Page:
The goal of the change is to make the complicated and antiquated criminal statutes more straightforward. The changes will reflect the evolving nature of crime, society, and technology, as well as bring the laws closer to the spirit and ethos of India.

The harsh sedition statute under Section 124A of the IPC, which has been extensively criticised for being abused against dissenters and government critics, would be repealed as a result of the change.

In addition, the reform would create new crimes that the current laws do not sufficiently address, like organized crime, mob lynching, terrorism, and corruption.

Through the inclusion of men and transgender people as possible victims and perpetrators alongside women, the reform will render some sexual offences gender-neutral.

The change will result in a greater utilisation of electronic evidence and Through the reform, forensics and electronic evidence will be used more frequently in investigations, prosecutions, and adjudications.

By enabling residents to file a police complaint at any police station, regardless of where the crime was committed, the reform will provide them more influence. Effective protection of citizens' constitutional rights, including the rights to life, liberty, dignity, privacy, and a fair trial, will also be ensured by the change.

These laws aim to update the criminal justice system and modernise the existing legal framework.   

Punitive versus reformative justice: By substituting community service for incarceration, the Bills aim to shift the legal system in the direction of reformative justice.  They do, however, largely preserve the criminal justice system's current punitive nature. 

Criminal versus civil jurisprudence: The laws keep a number of offences from the IPC and CrPC that could be classified as civil disputes because they injure people rather than being crimes against the state or the public.  

Trial process and upholding public order: The Bhartiya Nagarik Suraksha Samhita contains procedures for investigation and trial, as well as provisions on maintaining law and order. The question is whether a law on criminal procedure should deal with maintaining public order as well. 

Overlap with special laws: The  Bhartiya Nyay Samhita Adhiniyam 2023 retains several provisions from the IPC, which have been incorporated in other special laws. Removing these might help in reducing inconsistencies and administrative duplication. The Bills also add provisions from other special laws related to terrorism and other organised crimes.

Age for criminal liability:  The minimum age for criminal liability has been retained at seven years, which is lower than the provisions in international conventions and other laws.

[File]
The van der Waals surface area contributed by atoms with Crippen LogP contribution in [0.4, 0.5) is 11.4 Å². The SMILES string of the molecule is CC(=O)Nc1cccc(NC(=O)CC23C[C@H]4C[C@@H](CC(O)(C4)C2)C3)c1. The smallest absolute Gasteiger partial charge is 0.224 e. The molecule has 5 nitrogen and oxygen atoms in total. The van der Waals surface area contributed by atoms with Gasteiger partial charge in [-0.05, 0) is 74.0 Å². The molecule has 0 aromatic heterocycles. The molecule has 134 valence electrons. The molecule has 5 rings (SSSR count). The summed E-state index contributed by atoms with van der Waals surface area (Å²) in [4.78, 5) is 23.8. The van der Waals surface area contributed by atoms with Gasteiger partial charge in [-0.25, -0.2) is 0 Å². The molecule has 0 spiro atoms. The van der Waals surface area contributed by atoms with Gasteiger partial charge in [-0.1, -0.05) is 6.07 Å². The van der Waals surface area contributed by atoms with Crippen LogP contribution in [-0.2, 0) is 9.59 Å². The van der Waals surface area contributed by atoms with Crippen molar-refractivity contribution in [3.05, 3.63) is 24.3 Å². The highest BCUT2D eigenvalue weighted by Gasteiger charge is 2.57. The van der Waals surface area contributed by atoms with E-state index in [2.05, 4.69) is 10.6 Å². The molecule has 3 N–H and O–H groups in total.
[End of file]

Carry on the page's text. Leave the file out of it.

High proportion of undertrials in jails:  The Bhartiya Nagrik Suraksha Sanhita retains the current provisions in CrPC.  It also prohibits bail for the accused if they have multiple cases pending.  It does not allow plea bargains to be struck for a lesser offence.  

Court directives, including those pertaining to anticipatory bail and arrest procedures, are not codified in the Laws.  Additionally, the Bills do not include a number of recommendations from high-level committees regarding the death sentence, bail, confessions, and arrests.  

Obstacles within the institutions: Justice delivery is slowed down by a number of systemic obstacles, including a shortage of forensic experts and open police positions.  These issues are not addressed by the Laws. 

Drafting concerns: The Laws have multiple drafting mistakes, use out-of-date drawings, and fail to address some gaps regarding offences.

Conclusion:

The New Codes have combined the provisions of the Indian Penal Code and the Criminal Procedure Code to create unified provisions that simplify enforcement and provide clarification on the applicable offences.

The implementation of stricter timelines and the provision of technology, audio-visual, and other means for conducting various procedures during trials and investigations are reforms that are sorely needed.

Adopting a strict trial in absentia procedure will enable prompt trial resolution against economic criminals who avoid prosecution by avoiding legal jurisdiction.

However, the success of these changes will also need to be assessed in light of how national courts interpret the New Codes after they go into force.

Through the pursuit of these progressive measures, our country may strive towards a criminal justice system that respects human rights, maintains the rule of law, and efficiently caters to the requirements of its diverse populace.